Supraciliary contraction segments: A new method for the treatment of presbyopia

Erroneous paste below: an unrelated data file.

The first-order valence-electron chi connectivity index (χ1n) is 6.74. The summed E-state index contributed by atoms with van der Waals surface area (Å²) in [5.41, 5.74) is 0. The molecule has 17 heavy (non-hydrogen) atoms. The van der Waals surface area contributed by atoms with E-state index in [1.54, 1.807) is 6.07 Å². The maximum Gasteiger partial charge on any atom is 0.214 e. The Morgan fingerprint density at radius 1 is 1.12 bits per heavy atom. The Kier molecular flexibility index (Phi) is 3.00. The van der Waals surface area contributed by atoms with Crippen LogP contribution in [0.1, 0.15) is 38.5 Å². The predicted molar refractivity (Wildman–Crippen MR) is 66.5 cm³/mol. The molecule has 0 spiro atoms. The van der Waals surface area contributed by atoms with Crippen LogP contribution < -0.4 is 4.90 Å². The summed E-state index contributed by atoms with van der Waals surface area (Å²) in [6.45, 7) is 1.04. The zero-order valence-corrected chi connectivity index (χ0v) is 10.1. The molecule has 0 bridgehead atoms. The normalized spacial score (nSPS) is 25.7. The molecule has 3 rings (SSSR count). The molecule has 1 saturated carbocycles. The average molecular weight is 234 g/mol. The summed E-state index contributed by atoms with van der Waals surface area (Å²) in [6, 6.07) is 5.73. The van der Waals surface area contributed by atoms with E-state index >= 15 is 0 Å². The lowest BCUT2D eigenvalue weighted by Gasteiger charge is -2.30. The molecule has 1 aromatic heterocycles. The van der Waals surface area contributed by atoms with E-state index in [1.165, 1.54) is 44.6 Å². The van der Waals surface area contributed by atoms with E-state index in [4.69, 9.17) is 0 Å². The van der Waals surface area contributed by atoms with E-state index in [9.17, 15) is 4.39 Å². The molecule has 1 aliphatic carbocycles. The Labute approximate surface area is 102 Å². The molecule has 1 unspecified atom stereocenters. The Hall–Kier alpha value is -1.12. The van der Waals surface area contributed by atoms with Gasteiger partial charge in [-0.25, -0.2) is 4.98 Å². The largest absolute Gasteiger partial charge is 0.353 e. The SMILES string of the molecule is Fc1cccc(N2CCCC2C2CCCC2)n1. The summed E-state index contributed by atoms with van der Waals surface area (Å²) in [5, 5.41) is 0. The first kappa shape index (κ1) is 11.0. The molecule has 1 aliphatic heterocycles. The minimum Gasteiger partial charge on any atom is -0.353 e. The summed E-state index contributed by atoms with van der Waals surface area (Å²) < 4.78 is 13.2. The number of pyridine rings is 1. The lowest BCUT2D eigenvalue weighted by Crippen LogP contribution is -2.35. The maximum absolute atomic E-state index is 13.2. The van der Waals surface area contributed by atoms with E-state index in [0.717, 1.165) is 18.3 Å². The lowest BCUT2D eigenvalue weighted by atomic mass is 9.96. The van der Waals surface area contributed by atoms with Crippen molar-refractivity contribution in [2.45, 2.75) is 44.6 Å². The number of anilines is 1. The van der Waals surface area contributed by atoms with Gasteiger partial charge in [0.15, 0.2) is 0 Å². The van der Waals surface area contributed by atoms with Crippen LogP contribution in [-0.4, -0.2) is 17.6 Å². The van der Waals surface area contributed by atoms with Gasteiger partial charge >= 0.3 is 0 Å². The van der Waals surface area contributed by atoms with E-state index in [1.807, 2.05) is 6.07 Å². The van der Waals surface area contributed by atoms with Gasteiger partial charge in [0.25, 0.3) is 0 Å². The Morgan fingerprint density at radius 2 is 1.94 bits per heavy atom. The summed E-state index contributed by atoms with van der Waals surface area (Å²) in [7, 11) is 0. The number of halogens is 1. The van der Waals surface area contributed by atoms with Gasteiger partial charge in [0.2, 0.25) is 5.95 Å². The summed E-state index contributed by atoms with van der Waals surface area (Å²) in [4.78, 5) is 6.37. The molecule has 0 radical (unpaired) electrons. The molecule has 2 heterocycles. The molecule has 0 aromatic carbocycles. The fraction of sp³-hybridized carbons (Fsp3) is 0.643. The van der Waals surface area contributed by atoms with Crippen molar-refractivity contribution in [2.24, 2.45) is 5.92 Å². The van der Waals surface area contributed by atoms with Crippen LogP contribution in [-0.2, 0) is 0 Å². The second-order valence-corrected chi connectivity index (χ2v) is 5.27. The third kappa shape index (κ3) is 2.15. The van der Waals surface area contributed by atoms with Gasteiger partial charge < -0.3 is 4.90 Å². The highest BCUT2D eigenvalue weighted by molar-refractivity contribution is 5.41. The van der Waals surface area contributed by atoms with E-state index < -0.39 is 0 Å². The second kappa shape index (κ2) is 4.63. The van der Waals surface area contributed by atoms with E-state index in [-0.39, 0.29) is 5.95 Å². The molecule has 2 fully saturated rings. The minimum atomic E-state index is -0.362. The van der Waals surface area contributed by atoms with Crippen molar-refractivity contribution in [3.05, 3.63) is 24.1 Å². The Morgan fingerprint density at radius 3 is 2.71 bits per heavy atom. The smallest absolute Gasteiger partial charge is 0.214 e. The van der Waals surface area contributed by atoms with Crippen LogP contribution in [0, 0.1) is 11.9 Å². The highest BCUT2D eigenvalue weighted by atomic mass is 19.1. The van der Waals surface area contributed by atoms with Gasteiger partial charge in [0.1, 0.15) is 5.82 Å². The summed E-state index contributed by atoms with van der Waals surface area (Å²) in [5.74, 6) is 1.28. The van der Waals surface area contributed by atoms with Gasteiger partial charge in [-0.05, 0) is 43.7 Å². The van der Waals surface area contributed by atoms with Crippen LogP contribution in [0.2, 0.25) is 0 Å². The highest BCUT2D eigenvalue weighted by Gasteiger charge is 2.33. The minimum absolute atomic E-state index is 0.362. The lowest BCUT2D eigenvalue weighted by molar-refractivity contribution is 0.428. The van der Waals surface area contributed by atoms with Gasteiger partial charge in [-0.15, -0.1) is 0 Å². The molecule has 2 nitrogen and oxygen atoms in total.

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Background and Objective: To evaluate the safety and effectiveness of supraciliary contraction segment implants (SCSIs) for the treatment of presbyopia. Materials and Methods: This prospective, non-comparative study comprised 10 eyes from five phakic and emmetropic 50-year-old subjects. Preoperative and postoperative near and distance visual acuity, topography, axial length, pachymetry, and intraocular pressure were analyzed. A 5.32-mm long and 0.85-mm thick piece of polymethyl methacrylat (PMMA) and a 5.32-mm long or 0.55-mm thick dried hydrophilic SCSI were placed within the scleral tunnels that were created 2 mm away from the limbus. The 500-550 m deep tunnels were parallel to the limbus and four segments were implanted per eye. The SCSIs were entirely placed at a depth of approximately 85% in the sclera. Results: The uncorrected distance visual acuity was similar before and after the surgery (0.00 logMAR). The monocular mean uncorrected near visual acuity (UNVA) was 0.5 ± 0.0 before surgery, 0.12 ± 0.10 logMAR at 1 month after surgery, 0.16 ± 0.18 logMAR at 3 months after surgery, and 0.29 ± 0.16 logMAR at the 18-month follow-up. Conclusion: Despite obtaining satisfactory results at 6 months after the surgery, a follow-up of the SCSI intervention at 18 months revealed a regression of the early post-op UNVA improvement caused by a progressive outward movement of SCSIs.